Certain N95 respirators are fluid-resistant, study finds

Masks could meet FDA requirements needed for healthcare use

Posted February 26, 2016

In addition to protecting against inhalation of harmful airborne particles, sample units from four models of N95 filtering-facepiece respirators (FFRs) were found to be resistant to fluid penetration by synthetic blood in laboratory tests by the National Institute for Occupational Safety and Health (NIOSH) and an independent testing laboratory.

These findings indicate that the NIOSH-approved FFRs likely would meet fluid-resistance requirements that the Food and Drug Administration (FDA) sets for medical masks and surgical N95 respirators. Ultimately, that could increase the supply of respirators for healthcare workers who need protection from occupational exposure to sprays and splashes of blood and other potentially infectious bodily fluids in public health emergencies like large-scale flu outbreaks.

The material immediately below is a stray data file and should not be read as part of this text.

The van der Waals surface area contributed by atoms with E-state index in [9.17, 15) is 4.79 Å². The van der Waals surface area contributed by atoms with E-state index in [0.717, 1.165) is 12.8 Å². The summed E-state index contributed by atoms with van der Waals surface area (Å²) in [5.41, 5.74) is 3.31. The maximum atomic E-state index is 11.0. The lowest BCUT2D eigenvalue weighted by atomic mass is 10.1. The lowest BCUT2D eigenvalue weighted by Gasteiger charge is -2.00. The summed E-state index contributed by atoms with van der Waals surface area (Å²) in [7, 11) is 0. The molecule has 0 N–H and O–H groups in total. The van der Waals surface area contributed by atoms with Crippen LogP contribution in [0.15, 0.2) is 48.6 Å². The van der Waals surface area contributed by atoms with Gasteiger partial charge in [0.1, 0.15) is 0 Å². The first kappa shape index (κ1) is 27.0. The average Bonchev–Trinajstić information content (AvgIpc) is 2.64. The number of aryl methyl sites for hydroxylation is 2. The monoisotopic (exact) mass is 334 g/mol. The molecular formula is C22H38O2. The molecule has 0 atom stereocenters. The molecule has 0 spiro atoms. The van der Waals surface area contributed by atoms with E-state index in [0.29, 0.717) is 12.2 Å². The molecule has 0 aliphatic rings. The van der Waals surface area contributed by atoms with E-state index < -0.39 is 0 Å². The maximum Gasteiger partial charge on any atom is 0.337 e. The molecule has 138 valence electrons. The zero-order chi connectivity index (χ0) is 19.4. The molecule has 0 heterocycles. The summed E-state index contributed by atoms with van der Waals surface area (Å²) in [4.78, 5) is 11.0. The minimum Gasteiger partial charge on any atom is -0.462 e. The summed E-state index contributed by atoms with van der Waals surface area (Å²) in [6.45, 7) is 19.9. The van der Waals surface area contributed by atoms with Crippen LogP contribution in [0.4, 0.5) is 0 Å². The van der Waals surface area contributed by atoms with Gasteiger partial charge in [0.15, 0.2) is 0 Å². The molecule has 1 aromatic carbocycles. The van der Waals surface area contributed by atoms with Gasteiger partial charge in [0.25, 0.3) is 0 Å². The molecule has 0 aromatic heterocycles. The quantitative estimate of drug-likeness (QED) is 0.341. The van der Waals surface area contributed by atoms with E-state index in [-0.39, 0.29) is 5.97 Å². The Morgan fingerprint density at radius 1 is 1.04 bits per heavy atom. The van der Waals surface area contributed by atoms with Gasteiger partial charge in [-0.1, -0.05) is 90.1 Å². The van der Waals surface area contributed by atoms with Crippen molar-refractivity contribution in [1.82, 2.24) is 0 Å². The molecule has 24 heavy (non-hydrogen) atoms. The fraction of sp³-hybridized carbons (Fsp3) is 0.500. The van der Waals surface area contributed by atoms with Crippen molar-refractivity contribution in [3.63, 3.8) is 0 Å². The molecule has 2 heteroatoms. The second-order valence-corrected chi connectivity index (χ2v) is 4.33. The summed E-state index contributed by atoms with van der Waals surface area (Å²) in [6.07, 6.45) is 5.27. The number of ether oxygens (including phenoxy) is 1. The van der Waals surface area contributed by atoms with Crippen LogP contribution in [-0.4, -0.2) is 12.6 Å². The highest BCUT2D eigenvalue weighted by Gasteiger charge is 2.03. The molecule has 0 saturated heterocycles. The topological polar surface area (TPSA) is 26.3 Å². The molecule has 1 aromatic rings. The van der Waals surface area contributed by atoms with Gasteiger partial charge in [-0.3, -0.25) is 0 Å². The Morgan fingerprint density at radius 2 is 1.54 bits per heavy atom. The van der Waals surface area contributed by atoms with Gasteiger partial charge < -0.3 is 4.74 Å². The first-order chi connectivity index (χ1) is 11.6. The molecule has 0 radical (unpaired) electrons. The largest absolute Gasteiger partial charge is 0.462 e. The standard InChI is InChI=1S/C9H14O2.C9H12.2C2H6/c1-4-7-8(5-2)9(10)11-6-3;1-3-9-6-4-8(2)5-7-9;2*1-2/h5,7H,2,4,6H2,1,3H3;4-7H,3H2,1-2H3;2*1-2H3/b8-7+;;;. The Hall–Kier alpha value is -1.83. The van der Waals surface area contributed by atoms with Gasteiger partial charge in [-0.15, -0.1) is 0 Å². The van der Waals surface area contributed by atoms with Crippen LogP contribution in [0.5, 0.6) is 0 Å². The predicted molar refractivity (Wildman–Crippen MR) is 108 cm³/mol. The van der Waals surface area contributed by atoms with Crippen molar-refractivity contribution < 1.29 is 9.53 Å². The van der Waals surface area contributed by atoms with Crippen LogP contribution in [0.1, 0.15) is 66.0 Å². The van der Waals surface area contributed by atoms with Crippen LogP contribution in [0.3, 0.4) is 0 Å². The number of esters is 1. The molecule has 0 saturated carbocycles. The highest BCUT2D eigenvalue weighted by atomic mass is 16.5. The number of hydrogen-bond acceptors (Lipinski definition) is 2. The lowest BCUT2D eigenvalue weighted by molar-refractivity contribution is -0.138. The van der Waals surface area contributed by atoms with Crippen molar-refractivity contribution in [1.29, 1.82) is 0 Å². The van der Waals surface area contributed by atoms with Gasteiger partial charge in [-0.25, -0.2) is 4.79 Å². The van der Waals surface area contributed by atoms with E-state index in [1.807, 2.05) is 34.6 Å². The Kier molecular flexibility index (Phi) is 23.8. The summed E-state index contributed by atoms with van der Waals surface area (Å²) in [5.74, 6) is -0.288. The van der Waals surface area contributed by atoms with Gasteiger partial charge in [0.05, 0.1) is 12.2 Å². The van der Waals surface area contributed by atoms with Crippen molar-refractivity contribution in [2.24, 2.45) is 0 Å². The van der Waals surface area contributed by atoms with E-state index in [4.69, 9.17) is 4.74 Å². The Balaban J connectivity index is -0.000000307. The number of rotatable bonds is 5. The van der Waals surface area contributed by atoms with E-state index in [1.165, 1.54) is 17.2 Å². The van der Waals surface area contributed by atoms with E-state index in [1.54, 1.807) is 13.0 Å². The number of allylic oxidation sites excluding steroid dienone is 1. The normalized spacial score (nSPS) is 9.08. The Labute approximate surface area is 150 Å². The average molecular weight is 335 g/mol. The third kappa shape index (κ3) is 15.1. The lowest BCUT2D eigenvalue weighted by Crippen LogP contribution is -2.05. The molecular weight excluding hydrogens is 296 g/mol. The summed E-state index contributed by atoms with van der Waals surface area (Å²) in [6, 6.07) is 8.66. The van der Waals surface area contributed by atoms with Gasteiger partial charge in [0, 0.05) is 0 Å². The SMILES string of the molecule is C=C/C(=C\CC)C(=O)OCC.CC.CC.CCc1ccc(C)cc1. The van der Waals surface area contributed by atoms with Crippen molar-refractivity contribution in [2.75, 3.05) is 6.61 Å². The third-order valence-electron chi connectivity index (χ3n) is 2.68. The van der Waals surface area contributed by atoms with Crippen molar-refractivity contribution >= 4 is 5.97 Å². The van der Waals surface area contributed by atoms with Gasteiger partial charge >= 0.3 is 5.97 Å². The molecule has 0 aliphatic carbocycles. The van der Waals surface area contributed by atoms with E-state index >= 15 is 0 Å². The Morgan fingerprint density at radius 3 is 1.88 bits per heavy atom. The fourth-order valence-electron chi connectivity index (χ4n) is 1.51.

To mimic workplace conditions, researchers at NIOSH and Nelson Laboratory, in Salt Lake City, UT, used a special type of equipment that sprays synthetic blood at speeds matching those of blood sprayed during a medical procedure. They tested six NIOSH-approved N95 FFR models and five models of medical masks and surgical N95 respirators and found that four of the six NIOSH-approved models of N95 respirators were resistant to the synthetic blood.

If larger studies can confirm these findings, the next step is to test whether the devices meet other FDA requirements, such as being fireproof, for medical masks and surgical N95 respirators.


 

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